Friday, 3 May 2013

Welcome to the 80s, Tories!

Have the good people of South Shields doomed David Cameron?

Normally, you would think not. Normally, the vote in South Sheilds - a rock solid Labour constituency in the North of England - are about as relevant to the fortunes of the Conservative party as elections in New Zealand. But perhaps this time it is different, because the wild card in this election, and perhaps in 2015, has been the UK Independence Party.

The UKIP recently drove the Tories and Labour into third and fourth place in the Eastleigh by-election. Eastleigh is the polar opposite of South Shields, a constituency that traditionally returns a Tory or (if they are feeling daring) a Liberal Democrat. In the recent poll there, the UKIP took substantial amounts of votes off the incumbent Liberal Democrats and the Conservatives. The Labour vote - though negligible - remained solid:
Mike Thornton (Liberal Democrat) 13,342 32.1 (-14.4%)
Diane James (UKIP) 11,571 27.8 (+24.%)
Maria Hutchings (Conservative) 10,559 25.4 -13.9%
John O'Farrell (Labour) 4,088 9.8 (+0.2%)
The UKIP had turned what should have been a safe coalition seat into a coin toss - it could have gone any one of three ways, with just minor reallocation of votes or changes in turnout.  If the message of Eastleigh holds good for the whole of the South of England, an awful lot of seats that might once have been judged safe for either Conservatives or Lib Dems suddenly look vulnerable and (worse!) unpredictable.  Incumbents might cling on as the vote splits three ways; or one party may triumph as a result; or the whole thing might be an appalling mess.

The message from South Shileds was much clearer:
Emma Lewell-Buck (Labour) 12,493 (-1.51%)
Richard Elvin (UKIP) 5,988 (+24.21%)
Karen Allen (Conservative) 2,857 (-10.04%)
Ahmed Khan (Independent) 1,331 (+5.38%)
Phil Brown (Independent Socialist) 750 (+3.03%)
Lady Dorothy MacBeth Brookes (BNP) 711 (-3.65%)
Hugh Annand (Liberal Democrat) 352 (-12.79%)
The ranking might be different, and the gross numbers different, but the changes in share of vote virtually the same. Labour, solid. UKIP surging from no-where. Conservative and Liberal Democrat, catastrophic.

So, you'd think, another good night for the UKIP?  Maybe.  But the UKIP sharein South Shields would appear to be made up almost entirely of Tories and Lib Dems.  They failed to make any impact on Labour's vote.  And the Tories and Liberal Democrats have never had enough votes to challenge Labour's dominance in the North.  Even if every non-Labour single voter in South Shields had voted for one party, they would have failed to win.  That's how dominant Labour are.  Near invulnerable in many places, and too strong for a vote split between three squabbling right wing parties to bother them.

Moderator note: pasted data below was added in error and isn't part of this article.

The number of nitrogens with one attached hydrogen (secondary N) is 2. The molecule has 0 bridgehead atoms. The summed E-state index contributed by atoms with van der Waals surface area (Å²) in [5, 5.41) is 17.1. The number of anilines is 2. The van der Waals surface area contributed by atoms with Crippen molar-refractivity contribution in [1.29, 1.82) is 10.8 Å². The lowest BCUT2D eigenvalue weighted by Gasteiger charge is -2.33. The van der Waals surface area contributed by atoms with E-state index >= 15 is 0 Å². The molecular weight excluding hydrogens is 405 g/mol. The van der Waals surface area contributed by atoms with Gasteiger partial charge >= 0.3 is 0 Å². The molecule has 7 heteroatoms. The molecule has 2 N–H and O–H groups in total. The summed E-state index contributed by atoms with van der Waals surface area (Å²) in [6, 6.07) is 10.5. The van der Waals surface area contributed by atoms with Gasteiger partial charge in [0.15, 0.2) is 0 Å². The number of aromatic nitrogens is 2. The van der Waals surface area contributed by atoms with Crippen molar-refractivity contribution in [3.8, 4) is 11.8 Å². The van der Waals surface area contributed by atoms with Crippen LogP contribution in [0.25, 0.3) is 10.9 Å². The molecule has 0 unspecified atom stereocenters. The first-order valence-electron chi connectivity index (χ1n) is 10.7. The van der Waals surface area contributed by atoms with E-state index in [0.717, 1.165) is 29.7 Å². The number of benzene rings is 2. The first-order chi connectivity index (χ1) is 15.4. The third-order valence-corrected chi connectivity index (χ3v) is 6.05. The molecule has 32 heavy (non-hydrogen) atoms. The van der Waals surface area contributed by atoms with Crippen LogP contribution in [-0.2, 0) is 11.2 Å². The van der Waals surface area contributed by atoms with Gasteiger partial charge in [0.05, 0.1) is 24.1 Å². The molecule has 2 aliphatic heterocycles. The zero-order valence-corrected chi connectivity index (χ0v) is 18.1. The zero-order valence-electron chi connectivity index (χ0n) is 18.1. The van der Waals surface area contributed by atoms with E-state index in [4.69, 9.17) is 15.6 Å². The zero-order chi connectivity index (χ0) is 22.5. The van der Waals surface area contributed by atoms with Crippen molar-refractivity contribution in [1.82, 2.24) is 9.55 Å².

In the 1980s, Margaret Thatcher won landslide victories inspite of recording a decreasing share of the vote at each election.  Even after the Falklands, the Conservativ Party's share of the vote declined in the 1983 election.  What allowed her to rout the left was the fatal split between Labour and the SDP - converting scores of Conservative marginals that might have fallen into rock solid strongholds, and allowing Conservative candidates to record wins in scores of Labour seats.  Thatcher was never loed or popular; she was merely fortunate enough to face an opposition divided against itself.

The upshot of all this might be the end of David Cameron, certainly of Cameronism as a political creed.  Everyone of his MPs in the South of England will be looking over his or her shoulder to see how close the UKIP is - and that means, how much of the vote they are losing to them.  I don't think their faith in democracy extends to letting the voters boot them out in 2015; they'll be shrilling Cameron for a change in direction (and that means a hard turn to the right) otherwise they'll be thinking of changing the leader if he's not for turning.

A likely consequence may be the political demise of George Osborne.  Cameron will need to offer up something to appease his critics and signal the change of direction they desire; it would also serve to make the Tories marginally less hateful, as Osborne's special skill (god knows it isn't economics) is attracting voter opprobrium.  But the sane option - installing a paternal, One Nation wet like Ken Clarke - is also impossible.  The voters might like it.  The Tory right wouldn't tolerate it.  Not for one little minute.

There is probably nothing to be gained for the Tories by lurching right.  The people voting for the UKIP aren't doing so because they have suddenly discovered Euroscepticism.  They are voting for the UKIP because they loathe the coalition but will never, ever vote Labour.  Moving right will simply alienate them further.  Though the likely Tory response will be to move even further right, just as Labour in the 80s sought support out in the further extremes of leftist lunacy - and failed to find it.

Welcome to your version of the lefts nightmare 80s, Mr Cameron.

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